Should I use C++?

I was pretty inexperienced with C++ when I made the decision to make my raycaster with it. It was infuriating to have late nights debugging memory allocation errors before I was even able to attempt implementation of ray caster concepts. So if you want a challenge or have been looking for a reason to learn C++, then yes I recommend it, but know it comes at the cost of spending 2x or 3x more time on the challenges. Otherwise, there are much simpler languages that you could use such as Python or C# (they're simpler because you don't have to worry about the everpresent issue of memory management).

Also getting your program set up initially, using the correct libs and dlls is a pain in the butt for even the most experienced developers. So if possible, try to find someone experienced to help you get set up!

Is OpenGL helpful for this project?

Short answer: No. Long answer: For the life of me I couldn't figure out as to why my TA kept telling me that it wouldn't be helpful. It's 3D graphics from scratch, right? I kept flipping between the wonderful website https://learnopengl.com/ and the syllabus for the class and couldn't understand how it wouldn't help me. Basically, OpenGL handles all the low level operations that you're learning to implement throughout this class. It **was** helpful as a way to render straight to a viewport managed by OpenGL, but this can also be done with many other C++ modules.

How can I speed up my render times?

The quickest approach I know to this is utilizing the power of multi-threading and parallel programming! This is obviously only possible in languages that support multi-threading. I used [OpenMP](https://www.openmp.org/spec-html/5.0/openmpse14.html) for my implementation. This DRAMATICALLY lowers your render times with a single line:

#pragma omp parallel for
    for (int i = 0; i < width; i++)
        for (int j = 0; j < height; j++)
            glm::vec3 final_color(0, 0, 0);
            final_color = renderPixelAdvanced(i, j);

            pixmap[j][i][0] = (GLubyte)final_color.r;
            pixmap[j][i][1] = (GLubyte)final_color.g;
            pixmap[j][i][2] = (GLubyte)final_color.b;
    glDrawPixels(width, height, GL_RGB, GL_UNSIGNED_BYTE, pixmap);

All it's doing is allocating the execution of each loop iteration to the next available core. So instead of having one thread running through these instructions, I have six! So it's 6x faster.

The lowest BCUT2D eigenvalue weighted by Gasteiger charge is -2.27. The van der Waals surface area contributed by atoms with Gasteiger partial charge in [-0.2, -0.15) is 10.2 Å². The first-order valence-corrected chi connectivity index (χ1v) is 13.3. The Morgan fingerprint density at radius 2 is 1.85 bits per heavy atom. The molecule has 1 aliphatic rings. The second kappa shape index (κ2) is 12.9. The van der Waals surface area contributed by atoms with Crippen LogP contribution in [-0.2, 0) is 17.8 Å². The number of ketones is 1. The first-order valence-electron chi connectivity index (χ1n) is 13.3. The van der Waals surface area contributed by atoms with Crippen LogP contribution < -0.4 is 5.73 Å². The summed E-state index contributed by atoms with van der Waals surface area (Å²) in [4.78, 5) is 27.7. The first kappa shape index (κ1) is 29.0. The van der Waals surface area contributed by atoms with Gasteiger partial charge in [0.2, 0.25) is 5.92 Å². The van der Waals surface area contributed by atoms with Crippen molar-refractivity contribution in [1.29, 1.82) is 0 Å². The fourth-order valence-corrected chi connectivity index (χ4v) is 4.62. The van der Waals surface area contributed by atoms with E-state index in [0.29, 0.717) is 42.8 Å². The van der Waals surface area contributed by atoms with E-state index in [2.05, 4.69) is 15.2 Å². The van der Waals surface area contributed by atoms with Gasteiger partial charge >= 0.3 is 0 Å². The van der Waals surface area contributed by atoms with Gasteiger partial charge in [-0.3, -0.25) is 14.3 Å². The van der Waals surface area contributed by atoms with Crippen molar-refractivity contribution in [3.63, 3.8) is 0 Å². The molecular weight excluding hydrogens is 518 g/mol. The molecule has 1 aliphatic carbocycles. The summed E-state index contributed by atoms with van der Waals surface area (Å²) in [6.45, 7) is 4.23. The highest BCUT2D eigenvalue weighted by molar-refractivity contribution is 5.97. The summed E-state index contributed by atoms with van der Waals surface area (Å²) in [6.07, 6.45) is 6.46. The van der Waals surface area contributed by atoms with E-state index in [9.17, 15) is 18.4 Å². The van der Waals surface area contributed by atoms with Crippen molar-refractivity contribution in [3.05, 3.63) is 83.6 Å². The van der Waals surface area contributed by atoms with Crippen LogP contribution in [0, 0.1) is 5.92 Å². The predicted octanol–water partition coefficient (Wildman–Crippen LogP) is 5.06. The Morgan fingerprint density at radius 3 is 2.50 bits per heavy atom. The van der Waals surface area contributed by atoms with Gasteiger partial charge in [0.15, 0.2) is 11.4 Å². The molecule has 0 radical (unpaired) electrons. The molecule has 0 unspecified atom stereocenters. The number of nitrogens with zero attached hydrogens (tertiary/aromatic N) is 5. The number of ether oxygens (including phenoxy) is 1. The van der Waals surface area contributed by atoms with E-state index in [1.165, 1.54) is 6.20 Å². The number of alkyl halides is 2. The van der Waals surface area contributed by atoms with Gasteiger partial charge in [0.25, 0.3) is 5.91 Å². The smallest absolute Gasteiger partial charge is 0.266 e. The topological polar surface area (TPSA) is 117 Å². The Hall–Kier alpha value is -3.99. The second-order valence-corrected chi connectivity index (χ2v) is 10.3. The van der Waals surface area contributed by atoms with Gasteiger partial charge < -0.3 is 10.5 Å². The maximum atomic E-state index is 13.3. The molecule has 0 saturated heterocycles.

The quizzes seem to be plug-and-chug, is there anything better than WolframAlpha?

Yes! Admittedly I was using WolframAlpha for a majority of the quizzes, but then I remembered that I'm a programmer and I should start acting like one! I used Python (in VSCode, my preffered IDE) to blaze through the quizzes, allowing me to make mistakes and be able to quickly recalulate subsequent submissions by changing the initial variables. If you're interested, it'll look something like this: 

import numpy as numpy

#Let a point given by
p_0 = numpy.array([8,-10,1,4])

# Which ones of the following points are equivalent to p0?
answerChoices = [numpy.array([136,-130,13,28]),numpy.array([104,-130,13,52]),numpy.array([56,-70,7,28]),numpy.array([136,-170,17,68])]

check = False
for answer in answerChoices:
    for i in range(3):
        check = p_0[i]/p_0[3] == answer[i]/answer[3] 
        if(check == False):
    print("Is "+ str(answer) + " equivalent? -> " + str(check))

This also helps you slow down and actually take the time to understand the concepts. I recommend leaving comments in your code as if you were passing your code on to another student.

Are there any great suppplimental resources?

Yes! There are many! Here's a list:

- [My very own write-up!]({% post_url 2021-03-24-raycaster-simplified %})

- [Scratchapixel](https://www.scratchapixel.com/index.php?redirect)

  - Walks you through implementation of a lot of the ray caster functionalities, with fantastic diagrams and explanations.

- [The Ray Tracer Challenge](http://www.raytracerchallenge.com/)

  - A test-driven, language agnostic approach to creating a raytracer from scratch. This makes a fantastic suppliment to the topics as well as introduces the test driven approach to software/program development. 

- [Real-Time Rendering - Blog & Resources](https://www.realtimerendering.com/raytracing.html)

  - INCREDIBLE resource for those hungry for more information and applications. The entire website is pure gold and worth a browse. 

  - Books section has a lot of great content, the ones I checked out:

    - Ray Tracing: In One Weekend + Sequels

      - Great resource to see a more simplified implementation of the topics covered in this course. Also provides more diagrams to help understand the concepts as well as a few pointers on optimization.

    - An Introduction to Ray Tracing, edited by Andrew Glassner, Morgan Kaufmann, 1989.

      - And oldie, but goodie. It's crazy how much was known back in 1989! Oh boy how far we've come. This resource is if you really want to nerd out and learn about the original approaches to the challenges of image synthesis. 

How does ray casting get any more advanced or complicated than the topics in this class?

The real magic of modern implementations of render engines (Unreal Engine, Unity, etc) is the **optimization algorithms** used and the way the APIs handle memory. Learning APIs such as Vulkan or OpenGL will give you a taste of what areas graphics research is trying to improve.